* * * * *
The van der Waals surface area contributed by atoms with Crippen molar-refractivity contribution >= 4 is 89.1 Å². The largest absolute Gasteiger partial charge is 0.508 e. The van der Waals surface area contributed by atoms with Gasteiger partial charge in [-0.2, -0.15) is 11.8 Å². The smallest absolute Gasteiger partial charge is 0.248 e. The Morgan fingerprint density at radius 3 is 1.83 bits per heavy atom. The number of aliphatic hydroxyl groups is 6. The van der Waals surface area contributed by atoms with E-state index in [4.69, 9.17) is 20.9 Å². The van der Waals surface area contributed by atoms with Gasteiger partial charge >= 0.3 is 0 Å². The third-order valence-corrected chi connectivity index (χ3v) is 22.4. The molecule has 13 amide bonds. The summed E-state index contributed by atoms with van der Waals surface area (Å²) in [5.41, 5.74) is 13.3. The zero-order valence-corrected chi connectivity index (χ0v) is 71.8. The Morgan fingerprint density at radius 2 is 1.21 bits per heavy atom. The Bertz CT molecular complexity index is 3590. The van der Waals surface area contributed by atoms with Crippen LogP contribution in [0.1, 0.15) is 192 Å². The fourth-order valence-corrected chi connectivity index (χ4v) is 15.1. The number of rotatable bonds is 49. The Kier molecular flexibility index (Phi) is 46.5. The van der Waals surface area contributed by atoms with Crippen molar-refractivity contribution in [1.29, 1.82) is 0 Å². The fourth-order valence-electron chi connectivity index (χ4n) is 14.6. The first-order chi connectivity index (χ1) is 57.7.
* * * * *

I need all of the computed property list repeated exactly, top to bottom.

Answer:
The van der Waals surface area contributed by atoms with Crippen molar-refractivity contribution >= 4 is 89.1 Å². The largest absolute Gasteiger partial charge is 0.508 e. The van der Waals surface area contributed by atoms with Gasteiger partial charge in [-0.2, -0.15) is 11.8 Å². The smallest absolute Gasteiger partial charge is 0.248 e. The Morgan fingerprint density at radius 3 is 1.83 bits per heavy atom. The number of aliphatic hydroxyl groups is 6. The van der Waals surface area contributed by atoms with E-state index in [4.69, 9.17) is 20.9 Å². The van der Waals surface area contributed by atoms with Gasteiger partial charge >= 0.3 is 0 Å². The third-order valence-corrected chi connectivity index (χ3v) is 22.4. The molecule has 13 amide bonds. The summed E-state index contributed by atoms with van der Waals surface area (Å²) in [5.41, 5.74) is 13.3. The zero-order valence-corrected chi connectivity index (χ0v) is 71.8. The Morgan fingerprint density at radius 2 is 1.21 bits per heavy atom. The Bertz CT molecular complexity index is 3590. The van der Waals surface area contributed by atoms with Crippen LogP contribution in [0.1, 0.15) is 192 Å². The fourth-order valence-corrected chi connectivity index (χ4v) is 15.1. The number of rotatable bonds is 49. The Kier molecular flexibility index (Phi) is 46.5. The van der Waals surface area contributed by atoms with Crippen molar-refractivity contribution in [1.29, 1.82) is 0 Å². The fourth-order valence-electron chi connectivity index (χ4n) is 14.6. The first-order chi connectivity index (χ1) is 57.7.